Since Lefranc and Worfolk cover just 31 species in 191 pages the depth of coverage for each of the true shrikes is clearly greater in their book. However Harris has had to fit in material on an additional 80 species so perhaps direct comparisons between the two are not quite fair. The other important point to make is that the two books reflect the differing concerns of their respective authors. While geographical variation and movements are often exhaustively covered by Lefranc, Harris has given additional weight to subjects such as Sounds and Breeding Biology. Perhaps a more relevant comparison to make in relation to this text is with the last two volumes of The Birds of Africa. All but 14 of the world's shrikes and shrike relatives have been treated and, with the exception of the 13 African true shrikes, each species generally receives more detailed coverage.

But let's now consider that part of the new book which is most appealing and probably has the major role in determining sales - Kim Franklin's plates. This is his largest body of published work to date and establishes him as an extremely gifted bird artist. His plates of the true shrikes are easily as good as Tim Worfolk's earlier illustrations and particularly pleasing are those paintings where he places birds in a natural setting (take a look at the delightful behaviour studies of Magpie Shrike Corvinella melanoleuca on Plate 1) which, sadly, is something of rarity in other Helm family monographs, and almost entirely absent from Pica titles. One less satisfactory aspect is the fact that some of the plates seem to be slightly too dark, which was probably determined in their reproduction. Although a characteristic more within the artist's control is a tendency for some birds to look rather attenuated and too strongly cigar-shaped. The boubous Laniarius on plate 24 and the puffbacks Dryoscopus on Plate 26 are good examples of this bias.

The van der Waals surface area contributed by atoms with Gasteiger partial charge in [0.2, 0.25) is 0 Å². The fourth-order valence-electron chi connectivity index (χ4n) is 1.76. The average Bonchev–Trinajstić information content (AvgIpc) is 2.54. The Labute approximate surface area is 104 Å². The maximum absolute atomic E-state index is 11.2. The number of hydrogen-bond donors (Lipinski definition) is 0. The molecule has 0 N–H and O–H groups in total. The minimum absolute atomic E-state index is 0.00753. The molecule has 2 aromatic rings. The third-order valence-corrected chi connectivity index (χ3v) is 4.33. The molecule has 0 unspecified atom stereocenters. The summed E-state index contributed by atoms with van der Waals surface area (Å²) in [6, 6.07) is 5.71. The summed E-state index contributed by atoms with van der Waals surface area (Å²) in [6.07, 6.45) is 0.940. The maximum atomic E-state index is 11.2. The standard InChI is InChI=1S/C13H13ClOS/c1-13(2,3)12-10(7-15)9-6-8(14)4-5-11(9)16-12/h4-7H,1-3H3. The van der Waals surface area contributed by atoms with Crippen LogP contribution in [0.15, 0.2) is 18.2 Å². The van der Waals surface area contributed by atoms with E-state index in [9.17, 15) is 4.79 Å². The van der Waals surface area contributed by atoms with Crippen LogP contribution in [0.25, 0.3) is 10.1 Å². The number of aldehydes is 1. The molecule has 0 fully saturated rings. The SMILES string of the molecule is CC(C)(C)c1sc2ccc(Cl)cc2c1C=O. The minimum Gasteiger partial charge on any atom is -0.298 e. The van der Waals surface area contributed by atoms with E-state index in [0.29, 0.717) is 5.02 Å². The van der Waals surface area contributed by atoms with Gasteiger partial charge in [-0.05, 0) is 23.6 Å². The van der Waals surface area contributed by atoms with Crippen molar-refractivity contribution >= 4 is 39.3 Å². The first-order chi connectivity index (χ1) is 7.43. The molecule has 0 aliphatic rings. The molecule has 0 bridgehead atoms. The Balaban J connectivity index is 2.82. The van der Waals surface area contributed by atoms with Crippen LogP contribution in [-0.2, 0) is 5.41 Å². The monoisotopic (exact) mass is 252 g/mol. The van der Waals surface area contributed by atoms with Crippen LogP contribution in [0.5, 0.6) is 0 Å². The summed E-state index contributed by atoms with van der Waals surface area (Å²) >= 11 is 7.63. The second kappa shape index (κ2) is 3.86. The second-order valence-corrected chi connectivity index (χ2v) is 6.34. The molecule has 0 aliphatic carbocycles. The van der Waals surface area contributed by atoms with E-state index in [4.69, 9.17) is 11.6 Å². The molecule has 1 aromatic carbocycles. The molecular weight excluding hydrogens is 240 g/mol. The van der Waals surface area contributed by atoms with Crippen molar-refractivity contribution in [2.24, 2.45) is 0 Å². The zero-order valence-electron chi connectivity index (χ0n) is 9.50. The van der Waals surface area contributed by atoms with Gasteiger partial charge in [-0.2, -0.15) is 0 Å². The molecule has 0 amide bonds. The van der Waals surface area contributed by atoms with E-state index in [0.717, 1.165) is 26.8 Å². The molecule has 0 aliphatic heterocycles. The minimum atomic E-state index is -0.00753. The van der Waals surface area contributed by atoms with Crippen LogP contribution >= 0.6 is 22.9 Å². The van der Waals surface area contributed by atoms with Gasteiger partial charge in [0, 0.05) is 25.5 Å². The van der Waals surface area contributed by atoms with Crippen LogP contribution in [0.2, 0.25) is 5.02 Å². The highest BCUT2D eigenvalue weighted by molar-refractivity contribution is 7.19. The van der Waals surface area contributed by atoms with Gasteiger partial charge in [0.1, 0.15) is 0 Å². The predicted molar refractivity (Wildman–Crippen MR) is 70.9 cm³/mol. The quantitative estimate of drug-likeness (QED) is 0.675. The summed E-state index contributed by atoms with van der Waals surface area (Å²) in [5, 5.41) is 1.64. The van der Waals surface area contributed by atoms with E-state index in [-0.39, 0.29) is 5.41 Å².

The ratio of plate space to number of species means that Franklin has had sufficient room to illustrate the sometimes extreme variability within a species. There are, for instance, ten paintings of the Great Grey Shrike Lanius excubitor and nine of Southern Grey Shrike L. meridionalis. This comprehensive coverage is also especially important when it comes to highly complex and varied African species like the batises Batis and wattle-eyes Platysteira and Dyaphorophyia.

The depth of coverage and quality of Franklin's plates, added to the authoritative text and comprehensive coverage of both true shrikes and shrike relatives, are the four cardinal virtues of this excellent book. However the more difficult question to answer is do you really need to buy it? If you are simply a collector of the Pica and Helm series', a shrike lover, or a specialist in this branch of ornithology then it is undoubtedly an essential text. However, I suspect the general African birder who owns or has access to all volumes of the indispensable The Birds of Africa may decide they could allocate their £35 to larger gaps in their ornithological library.

Mark Cocker